By Starla Pointer • Staff Writer

Carlton planners give nod to 55-home subdivision

Carlton Planning Commission unanimously approved plans Monday for part of a subdivision in the southeast part of town.

The planning commission meeting was calm and friendly, in contrast to boisterous earlier council sessions about a zone change on the property that paved the way for the TJA LLC’s construction plans.

Citizens had protested outside Carlton City Hall prior to the second reading of the ordinance that would change the 13.94-acre property from agricultural to residential zoning. At the council’s Sept. 1 meeting, residents expressed concerns about environmental issues, traffic, sewer and water capabilities before the council voted 5-2 to approve the new zoning.

At Monday’s planning meeting, TJA sought approval for an 11.97-acre section of the site for 55 single-family homes on lots that are at least 6,000-square feet each. Another 1.97 acres at the northeast corner of the property will be devoted to a multifamily complex with 22 residences.

Mark Hoyt and Monty Hurley, speaking for TJA, provided plans for the site, JR Meadows 2, which is between the Yamhill Carlton Elementary School fields and Old McMinnville Highway.

It lies just south of another subdivision TJA is currently building, JR Meadows 1, which abuts East Main Street at Seventh Street.

Residents of JR2 will reach their homes via Seventh Street or, eventually, via cross streets.

Since the earlier controversy over the zone change, TJA had made several changes to approve its proposed plans for JR2, said Reimann, who owns TJA with Jake Lucey.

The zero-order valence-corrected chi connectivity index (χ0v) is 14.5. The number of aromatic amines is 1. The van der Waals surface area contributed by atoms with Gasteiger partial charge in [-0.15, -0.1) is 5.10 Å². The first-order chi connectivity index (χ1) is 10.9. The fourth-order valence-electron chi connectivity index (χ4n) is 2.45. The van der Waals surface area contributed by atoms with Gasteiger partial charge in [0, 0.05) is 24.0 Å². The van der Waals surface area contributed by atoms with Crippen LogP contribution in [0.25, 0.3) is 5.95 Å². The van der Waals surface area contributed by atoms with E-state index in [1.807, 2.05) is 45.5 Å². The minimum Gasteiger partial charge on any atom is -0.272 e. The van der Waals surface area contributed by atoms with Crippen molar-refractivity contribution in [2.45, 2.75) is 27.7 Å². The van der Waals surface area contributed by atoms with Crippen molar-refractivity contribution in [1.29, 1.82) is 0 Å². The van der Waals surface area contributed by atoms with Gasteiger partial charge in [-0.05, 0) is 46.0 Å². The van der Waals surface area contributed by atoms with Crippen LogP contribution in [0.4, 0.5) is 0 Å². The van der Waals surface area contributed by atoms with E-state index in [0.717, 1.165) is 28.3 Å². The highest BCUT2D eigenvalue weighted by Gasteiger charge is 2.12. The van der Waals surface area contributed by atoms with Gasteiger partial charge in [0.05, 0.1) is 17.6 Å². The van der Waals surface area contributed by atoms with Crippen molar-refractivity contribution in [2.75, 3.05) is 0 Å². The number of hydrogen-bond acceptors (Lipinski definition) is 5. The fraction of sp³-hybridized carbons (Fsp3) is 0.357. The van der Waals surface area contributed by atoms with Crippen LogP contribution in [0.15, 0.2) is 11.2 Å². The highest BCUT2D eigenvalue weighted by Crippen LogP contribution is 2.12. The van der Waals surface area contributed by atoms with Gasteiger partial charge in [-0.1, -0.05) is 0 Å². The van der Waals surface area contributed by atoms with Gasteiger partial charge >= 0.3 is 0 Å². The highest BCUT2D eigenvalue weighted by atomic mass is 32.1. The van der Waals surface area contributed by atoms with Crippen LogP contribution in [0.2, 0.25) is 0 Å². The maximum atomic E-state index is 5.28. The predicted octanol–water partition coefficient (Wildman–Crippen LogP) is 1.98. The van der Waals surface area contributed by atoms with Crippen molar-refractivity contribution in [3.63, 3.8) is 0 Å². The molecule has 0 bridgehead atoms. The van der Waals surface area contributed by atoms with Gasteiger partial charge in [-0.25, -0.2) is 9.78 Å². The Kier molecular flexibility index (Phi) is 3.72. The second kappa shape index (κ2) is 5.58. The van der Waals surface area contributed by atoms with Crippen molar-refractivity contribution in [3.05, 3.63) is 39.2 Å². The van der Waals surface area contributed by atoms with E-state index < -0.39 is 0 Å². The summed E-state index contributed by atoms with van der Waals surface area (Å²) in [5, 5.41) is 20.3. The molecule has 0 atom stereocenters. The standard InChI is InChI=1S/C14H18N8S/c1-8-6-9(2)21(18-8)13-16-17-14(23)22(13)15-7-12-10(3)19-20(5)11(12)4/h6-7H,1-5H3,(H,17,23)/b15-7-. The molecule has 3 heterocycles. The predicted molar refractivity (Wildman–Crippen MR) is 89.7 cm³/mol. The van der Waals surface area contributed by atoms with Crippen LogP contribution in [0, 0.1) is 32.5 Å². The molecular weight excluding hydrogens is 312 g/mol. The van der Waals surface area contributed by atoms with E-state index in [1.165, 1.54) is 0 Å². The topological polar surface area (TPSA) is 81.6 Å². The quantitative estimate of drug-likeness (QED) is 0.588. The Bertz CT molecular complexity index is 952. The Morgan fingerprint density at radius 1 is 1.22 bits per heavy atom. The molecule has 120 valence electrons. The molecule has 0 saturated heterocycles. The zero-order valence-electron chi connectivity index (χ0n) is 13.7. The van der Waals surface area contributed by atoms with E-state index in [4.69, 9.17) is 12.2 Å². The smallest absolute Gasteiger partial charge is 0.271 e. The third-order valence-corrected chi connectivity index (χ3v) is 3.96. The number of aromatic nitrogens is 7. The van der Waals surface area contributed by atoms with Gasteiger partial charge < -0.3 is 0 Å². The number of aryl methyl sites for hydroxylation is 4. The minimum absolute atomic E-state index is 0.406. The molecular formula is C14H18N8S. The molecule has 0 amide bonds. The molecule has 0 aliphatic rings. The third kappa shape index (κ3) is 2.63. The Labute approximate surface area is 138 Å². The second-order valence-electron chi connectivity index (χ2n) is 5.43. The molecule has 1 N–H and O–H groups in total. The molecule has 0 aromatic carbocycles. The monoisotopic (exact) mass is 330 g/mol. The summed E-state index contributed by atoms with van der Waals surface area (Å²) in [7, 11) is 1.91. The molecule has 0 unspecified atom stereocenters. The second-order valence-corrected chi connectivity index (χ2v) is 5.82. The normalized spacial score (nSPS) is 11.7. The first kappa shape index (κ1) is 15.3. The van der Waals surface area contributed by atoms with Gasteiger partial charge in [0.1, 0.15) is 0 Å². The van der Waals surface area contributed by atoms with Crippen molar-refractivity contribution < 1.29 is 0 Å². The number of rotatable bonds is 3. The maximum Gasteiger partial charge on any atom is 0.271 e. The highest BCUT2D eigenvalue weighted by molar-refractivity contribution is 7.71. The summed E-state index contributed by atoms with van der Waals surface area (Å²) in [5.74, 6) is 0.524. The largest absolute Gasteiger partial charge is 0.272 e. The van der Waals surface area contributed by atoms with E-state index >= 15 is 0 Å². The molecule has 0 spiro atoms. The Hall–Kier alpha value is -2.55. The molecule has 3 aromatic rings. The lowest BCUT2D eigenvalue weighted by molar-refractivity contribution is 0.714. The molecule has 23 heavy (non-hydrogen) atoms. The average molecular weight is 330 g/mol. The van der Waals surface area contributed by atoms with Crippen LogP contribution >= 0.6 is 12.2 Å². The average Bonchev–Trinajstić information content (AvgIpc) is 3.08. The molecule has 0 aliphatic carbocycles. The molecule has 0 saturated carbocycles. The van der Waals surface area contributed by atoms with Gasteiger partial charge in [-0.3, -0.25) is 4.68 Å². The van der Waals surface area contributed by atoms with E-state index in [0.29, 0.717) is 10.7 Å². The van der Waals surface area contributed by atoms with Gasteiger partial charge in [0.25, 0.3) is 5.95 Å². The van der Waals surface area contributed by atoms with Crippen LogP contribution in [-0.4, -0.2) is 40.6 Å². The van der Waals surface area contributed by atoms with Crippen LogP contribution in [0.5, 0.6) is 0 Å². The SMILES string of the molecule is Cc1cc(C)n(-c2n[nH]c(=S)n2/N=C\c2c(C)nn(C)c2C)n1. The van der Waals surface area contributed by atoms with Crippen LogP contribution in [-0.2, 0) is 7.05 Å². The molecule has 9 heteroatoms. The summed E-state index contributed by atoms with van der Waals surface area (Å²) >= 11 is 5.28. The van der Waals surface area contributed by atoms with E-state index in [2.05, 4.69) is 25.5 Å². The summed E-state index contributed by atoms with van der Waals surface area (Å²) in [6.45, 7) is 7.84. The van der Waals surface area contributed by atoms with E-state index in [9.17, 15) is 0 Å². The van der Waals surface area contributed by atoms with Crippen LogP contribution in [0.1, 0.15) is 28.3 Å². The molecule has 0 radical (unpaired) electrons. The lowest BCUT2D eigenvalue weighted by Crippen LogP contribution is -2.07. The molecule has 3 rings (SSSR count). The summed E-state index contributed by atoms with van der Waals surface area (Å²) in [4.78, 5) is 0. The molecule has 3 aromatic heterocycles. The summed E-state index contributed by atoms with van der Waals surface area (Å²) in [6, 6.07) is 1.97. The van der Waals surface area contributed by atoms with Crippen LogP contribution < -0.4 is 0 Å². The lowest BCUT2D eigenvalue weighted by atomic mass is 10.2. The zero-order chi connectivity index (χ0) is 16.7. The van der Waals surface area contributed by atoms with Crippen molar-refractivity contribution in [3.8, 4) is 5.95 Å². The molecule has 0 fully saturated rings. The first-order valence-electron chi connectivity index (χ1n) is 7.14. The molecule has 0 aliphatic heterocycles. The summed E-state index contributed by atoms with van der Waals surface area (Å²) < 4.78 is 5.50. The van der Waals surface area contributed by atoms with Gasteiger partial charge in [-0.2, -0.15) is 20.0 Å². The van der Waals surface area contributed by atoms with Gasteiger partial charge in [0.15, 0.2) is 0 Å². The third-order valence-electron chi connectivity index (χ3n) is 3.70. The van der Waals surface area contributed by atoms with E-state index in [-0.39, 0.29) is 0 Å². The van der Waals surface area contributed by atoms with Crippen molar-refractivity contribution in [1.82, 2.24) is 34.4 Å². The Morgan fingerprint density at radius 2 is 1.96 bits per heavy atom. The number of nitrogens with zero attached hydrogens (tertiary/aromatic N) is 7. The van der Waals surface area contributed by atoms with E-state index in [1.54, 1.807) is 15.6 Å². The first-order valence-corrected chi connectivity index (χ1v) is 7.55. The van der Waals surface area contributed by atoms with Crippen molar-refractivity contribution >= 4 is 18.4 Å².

“We listened to the city and the comments, and worked really hard to submit a plan that’s good for Carlton,” Reimann told the planning commission during the Zoom meeting.

He said the new plans include more open space, about 2 acres in total, for a park, natural areas and walking paths. Wetlands and the floodplain are protected, Hurley said.

It also preserves about one-third of the existing trees on the site, Hurley said. Reimann added, “we’re saving all we can.” 

His company will build a play structure and a path for children to use to reach the school, he said. 

There will be a planting strip along each street, with trees between the sidewalk and the roadway.

Reimann said TJA plans to plant a variety of drought-resistant trees along the streets. Varying the trees is an idea he credited to Susan Turrell, who had been a vocal opponent of the zone change.

Turrell was the only resident who spoke Monday during the public learning on the subdivision question.

She said she “could not be happier” about the open space and variety of trees added to the landscaping plans, and was “pleased the developer, staff and planners are listening to citizens.”



So, when is Carlton going to fix the congestion that is sure to be a problem more than it currently is, hmmmmm?


Unfortunately, Carlton does not have adequate infrastructure to handle these housing developments. Carlton does not have adequate yearly water resources, and the sewer system is in need of upgrades. The city streets are riddled with potholes. Sadly, the housing developments are being “pitched” to the community as “affordable housing”... that is, until your first $340 monthly water/sewer bill is due.

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